I beg you, to have patience with everything unresolved in your heart and to try to love the questions themselves as if they were locked rooms or books written in a very foreign language. Don’t search for the answers, which could not be given to you now, because you would not be able to live them. And the point is to live everything. To live the questions now. Perhaps then, someday far in the future, you will gradually, without even noticing, live your way into the answer.
– Rilke

I discovered that wonderful quote this morning on www.brainpickings.org.

We search for the answers, always. We do. We cannot stop this. It may be human nature, but it is also human that in consistent searching, we understand. This can take practice, and it does take play, and through the words of others and the understanding that we have, at this point in time, we can figure some stuff out, thankfully. In listening to great speakers of wisdom, their words can give us doors to walk through, but it is up to us to dive into them ourselves to really live the questions, and the answers.

Today I was on my way home.  I was by the college and there were lots of people walking about. I thought that at some point I should come by and draw people here. Then, it came to me to stop and do it then and there. So I got off my bike, locked it up and went into the college lounge area where there was a coffee shop and many students sitting around, doing student stuff.

I sat down in a good people watching spot and took out my sketch book and writing notebook. I began to draw, but also to focus on maintaining a complete act of attention while I drew. More and more, I begin just to sit and see. I really looked and stayed alert. I drew some things and wrote a bit, but I came to dive into my awareness as a subject much more than my art. I thought about education, and what is the point of it if we don’t have love? I could be an artist. I’ve been told that I’m a talented artist by many, but what is the point of drawing if it’s not an act of complete attention? An act of actual understanding, which naturally is an act of compassion. I just can’t do anything out of reaction anymore. Even if it’s good art in the end, if I’m not completely with it while it’s occurring, there’s no point. I wouldn’t actually be learning.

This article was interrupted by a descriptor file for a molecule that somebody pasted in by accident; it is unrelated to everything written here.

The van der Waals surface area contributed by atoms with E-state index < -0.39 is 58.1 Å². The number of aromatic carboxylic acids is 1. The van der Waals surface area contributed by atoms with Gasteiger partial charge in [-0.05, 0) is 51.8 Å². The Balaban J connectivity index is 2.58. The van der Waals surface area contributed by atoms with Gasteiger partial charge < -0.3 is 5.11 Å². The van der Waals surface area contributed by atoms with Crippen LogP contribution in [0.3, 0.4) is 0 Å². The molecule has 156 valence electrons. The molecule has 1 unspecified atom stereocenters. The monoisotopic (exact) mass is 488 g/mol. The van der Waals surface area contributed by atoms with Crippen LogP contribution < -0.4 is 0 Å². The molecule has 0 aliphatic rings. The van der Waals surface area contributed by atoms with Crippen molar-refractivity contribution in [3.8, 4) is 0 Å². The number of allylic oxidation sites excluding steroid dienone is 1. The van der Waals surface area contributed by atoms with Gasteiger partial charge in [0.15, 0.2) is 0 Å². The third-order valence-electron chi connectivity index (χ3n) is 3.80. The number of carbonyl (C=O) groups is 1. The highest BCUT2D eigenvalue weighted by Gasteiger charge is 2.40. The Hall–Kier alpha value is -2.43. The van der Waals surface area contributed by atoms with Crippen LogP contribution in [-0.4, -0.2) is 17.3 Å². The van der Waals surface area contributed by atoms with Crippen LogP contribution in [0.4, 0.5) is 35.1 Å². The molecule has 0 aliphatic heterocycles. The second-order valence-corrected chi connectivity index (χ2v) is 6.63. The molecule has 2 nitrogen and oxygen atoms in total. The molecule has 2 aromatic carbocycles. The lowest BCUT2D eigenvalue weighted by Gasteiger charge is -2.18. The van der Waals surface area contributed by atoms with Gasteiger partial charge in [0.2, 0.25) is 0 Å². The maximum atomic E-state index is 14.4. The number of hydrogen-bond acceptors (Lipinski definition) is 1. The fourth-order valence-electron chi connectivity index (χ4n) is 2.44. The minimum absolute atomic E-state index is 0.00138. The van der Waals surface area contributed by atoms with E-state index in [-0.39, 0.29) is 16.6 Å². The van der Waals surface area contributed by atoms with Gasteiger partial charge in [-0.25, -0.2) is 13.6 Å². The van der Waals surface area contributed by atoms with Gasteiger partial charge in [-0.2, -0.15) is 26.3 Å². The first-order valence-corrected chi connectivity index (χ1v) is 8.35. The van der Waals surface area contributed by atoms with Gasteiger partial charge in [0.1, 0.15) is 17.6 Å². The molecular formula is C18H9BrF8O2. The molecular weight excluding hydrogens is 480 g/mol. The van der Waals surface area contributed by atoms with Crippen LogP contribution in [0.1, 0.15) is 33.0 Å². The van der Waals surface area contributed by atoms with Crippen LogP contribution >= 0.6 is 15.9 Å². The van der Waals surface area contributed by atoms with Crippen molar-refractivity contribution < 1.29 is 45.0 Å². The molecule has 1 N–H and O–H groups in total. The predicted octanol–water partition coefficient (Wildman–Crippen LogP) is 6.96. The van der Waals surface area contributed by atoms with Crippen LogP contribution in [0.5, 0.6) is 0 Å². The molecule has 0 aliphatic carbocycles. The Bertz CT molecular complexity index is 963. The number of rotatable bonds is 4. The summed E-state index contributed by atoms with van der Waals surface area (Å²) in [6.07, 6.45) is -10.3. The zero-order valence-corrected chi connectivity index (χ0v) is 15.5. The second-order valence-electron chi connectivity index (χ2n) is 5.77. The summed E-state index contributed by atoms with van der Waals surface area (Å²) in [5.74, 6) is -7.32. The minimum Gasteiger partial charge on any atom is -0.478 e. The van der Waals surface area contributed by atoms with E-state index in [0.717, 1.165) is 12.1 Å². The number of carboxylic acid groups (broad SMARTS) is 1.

So I sat there and observed. The writing and drawing at that moment turned out to be my context to get myself into presence. So I wrote a bit, then sat there, reflecting on it and applying my reflecting into the moment, digging deeper. It took some work, but over time it became play. With the truth of it, seeing that I am this conditioned being, a bundle of memory, it was fun. Over the course of my time sitting in the college, I did my work.

My work wasn’t art. It wasn’t writing. It was being attentive and aware. It was love. It was my consistent staying with my awareness and observing. Step by step, diving into my actual presence rather than the activity I was trying to do, I saw the entered the door of awareness. Although I had an objective to go draw or write, I didn’t insist on that being done and my focus was on being attentive and learning about my conditioning, my fear, my self. It was looking at fear as this foreign language, like it was an extraordinary jewel. I held it like that with my whole being. In understanding this misery, this conditioning, compassion was with me, for myself and all others. I sent metta to everyone, because my work was done. My work was love, and I left the college content.

The Non-Profit Paradigm

The Non-Profit businesses that I’ve worked or volunteered for depend on a paradigm which prevents a long term solution. It separates our population into Takers, Givers, and Normals. Takers are at the bottom of the totem pole, and are considered helpless and needy. Givers are willing to sacrifice the opportunity to live normal independent lives to take care of the takers and often get burned out. Normals have a for-profit job, take care of themselves, create a bubble to live in, and become agitated when something outside their bubble impacts their life. Givers don’t have the resources to “fix” the Takers, the Takers are helpless to improve their own situation, and Normals have a fulltime responsibility staying isolated from others problems.

This paradigm implies that Normals know the proper way to live, which creates the blueprint of what Givers are helping Takers to achieve. The problem is, Normals are creating artificial bubble or reality for themselves, and the problems they push out of their bubble need to go somewhere. The true reality is that people from all three groups are interconnected with everyone’s decisions impacting everyone else. The result is that For-Profits dump the problems they create on Non-Profits to solve.